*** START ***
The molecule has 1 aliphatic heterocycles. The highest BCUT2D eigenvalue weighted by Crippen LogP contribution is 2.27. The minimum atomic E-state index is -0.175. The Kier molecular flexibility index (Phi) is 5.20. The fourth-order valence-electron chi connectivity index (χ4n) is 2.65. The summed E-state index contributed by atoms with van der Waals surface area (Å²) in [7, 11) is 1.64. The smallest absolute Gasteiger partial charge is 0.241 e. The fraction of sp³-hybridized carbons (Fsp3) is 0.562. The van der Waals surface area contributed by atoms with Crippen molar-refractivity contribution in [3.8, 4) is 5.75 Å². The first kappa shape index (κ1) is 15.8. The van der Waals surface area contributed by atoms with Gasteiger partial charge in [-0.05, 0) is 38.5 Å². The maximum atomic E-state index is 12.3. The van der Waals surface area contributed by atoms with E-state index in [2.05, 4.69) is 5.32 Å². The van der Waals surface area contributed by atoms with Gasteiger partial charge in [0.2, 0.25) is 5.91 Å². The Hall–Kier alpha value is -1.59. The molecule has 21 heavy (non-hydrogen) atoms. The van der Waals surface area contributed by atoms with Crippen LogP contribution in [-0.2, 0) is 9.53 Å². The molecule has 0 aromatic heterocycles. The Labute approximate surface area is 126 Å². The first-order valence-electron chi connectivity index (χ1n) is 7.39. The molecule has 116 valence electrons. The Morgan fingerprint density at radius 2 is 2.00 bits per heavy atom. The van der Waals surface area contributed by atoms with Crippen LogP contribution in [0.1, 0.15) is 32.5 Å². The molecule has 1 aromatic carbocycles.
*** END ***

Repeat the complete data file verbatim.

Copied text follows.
The molecule has 1 aliphatic heterocycles. The highest BCUT2D eigenvalue weighted by Crippen LogP contribution is 2.27. The minimum atomic E-state index is -0.175. The Kier molecular flexibility index (Phi) is 5.20. The fourth-order valence-electron chi connectivity index (χ4n) is 2.65. The summed E-state index contributed by atoms with van der Waals surface area (Å²) in [7, 11) is 1.64. The smallest absolute Gasteiger partial charge is 0.241 e. The fraction of sp³-hybridized carbons (Fsp3) is 0.562. The van der Waals surface area contributed by atoms with Crippen molar-refractivity contribution in [3.8, 4) is 5.75 Å². The first kappa shape index (κ1) is 15.8. The van der Waals surface area contributed by atoms with Gasteiger partial charge in [-0.05, 0) is 38.5 Å². The maximum atomic E-state index is 12.3. The van der Waals surface area contributed by atoms with E-state index in [2.05, 4.69) is 5.32 Å². The van der Waals surface area contributed by atoms with Gasteiger partial charge in [0.2, 0.25) is 5.91 Å². The Hall–Kier alpha value is -1.59. The molecule has 21 heavy (non-hydrogen) atoms. The van der Waals surface area contributed by atoms with Crippen LogP contribution in [-0.2, 0) is 9.53 Å². The molecule has 0 aromatic heterocycles. The Labute approximate surface area is 126 Å². The first-order valence-electron chi connectivity index (χ1n) is 7.39. The molecule has 116 valence electrons. The Morgan fingerprint density at radius 2 is 2.00 bits per heavy atom. The van der Waals surface area contributed by atoms with Crippen LogP contribution in [0.1, 0.15) is 32.5 Å². The molecule has 1 aromatic carbocycles.